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Forbidden Zone

I don't know what made me watch the movie.  It was new to DVD, I had met Richard Elfman in passing somewhere, and I was beginning to discover the joy of the Mystic Nights of the Oingo Boingo.  It wasn't any one thing that compelled me to rent the DVD, it was a moment in time that was just right.

Watching Forbidden Zone is like passing out from too much sugary cereal in front of a television blasting Saturday Morning cartoons.  Cartoons made before the 1950s.  Do you remember how the sound of the television would seep into your little head, mix with your id and form dreams--indescribable dreams?

Sacred Fools have captured the manic, insane energy of Richard Elfman's original.  Indeed, they have done more than merely animate a fossil.  They have infused new life into a thirty year-old midnight movie. Michael Holmes is to be commended for staying faithful to the letter and spirit of the film, while making much needed adjustments to translate it to the stage.  Director Scott Leggett ably brings the movie to the stage.  Clever transitions cover relatively difficult cinematic shifts in location, and the sense of where we are and when is never lost.  The Choreography is lifted more-or-less wholesale from the movie.

The band is perfect.  Present on stage the entire time, breathing life into Danny Elfman's music and a healthy dose of Cab Calloway's songbook, theirs is a presence at once fully known yet never too intrusive.  There were moments when the music overpowered the mic'ed vocals, but those moments were fleeting.

The ensemble doesn't back down an inch from the demands of the source material.  Forbidden Zone is a libidinous piece; it is all appetite in the most visceral of ways.  But it's a playful lustiness, and the players dance effortlessly through Elfman's surreal Garden of Earthly Delights.  There is a strange sort of innocence on display; a carnival atmosphere in the ancient sense of the word.  This is a revelry of epic proportions.  I want to live in the Forbidden Zone.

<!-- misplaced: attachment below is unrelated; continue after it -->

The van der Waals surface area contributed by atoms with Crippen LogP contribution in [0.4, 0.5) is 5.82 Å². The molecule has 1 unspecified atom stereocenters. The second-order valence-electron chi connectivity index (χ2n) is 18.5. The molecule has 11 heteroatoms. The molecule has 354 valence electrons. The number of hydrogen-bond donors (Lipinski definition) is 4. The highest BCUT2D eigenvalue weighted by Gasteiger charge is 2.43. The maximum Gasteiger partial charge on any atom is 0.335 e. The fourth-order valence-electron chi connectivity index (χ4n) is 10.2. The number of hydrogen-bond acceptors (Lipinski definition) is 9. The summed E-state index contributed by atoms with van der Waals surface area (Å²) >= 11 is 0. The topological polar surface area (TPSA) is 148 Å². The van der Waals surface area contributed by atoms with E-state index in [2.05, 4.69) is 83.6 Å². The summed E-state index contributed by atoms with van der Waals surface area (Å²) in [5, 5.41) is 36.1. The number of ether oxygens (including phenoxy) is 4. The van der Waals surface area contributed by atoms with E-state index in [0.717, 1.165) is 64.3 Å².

Stand-out performances:  Marz Richards channels Danny Elfman while placing his own stamp on Satan.  Rebecca Larson is adorable as the wayward Frenchie.  Alyssa Preston brings moxie and a powerful voice to the Queen.  Really, the entire ensemble is top notch; fully committed and engaging.

I nearly forgot to acknowledge the design work, which is a testament to the effectiveness of the universe created onstage.  From a design perspective, Forbidden Zone the movie is a natural for the stage.  After all, the movie was an attempt to capture the magic of the Mystic Knights of the Oingo Boingo's live performances.  With handpainted backdrops, cartoonish makeup and thrift-store costuming, copying verbatim would be both sufficient and forgivable.  The Fools have captured the look of Elfman's film, faithfully rendering the expressionistic design work while putting their own unique stamp on the production.  Costumes, set, make-up, lights--all aspects of the design are suitably amped-up for a modern audience yet none of the design choices feel out of place.

Sacred Fools have accomplished something extraordinary.  This is the level of work that all Equity waiver companies should strive to do, this is the bar.  If the stars align and the company decides to extend further or bring it back for another run, get thee hence to the hell mouth.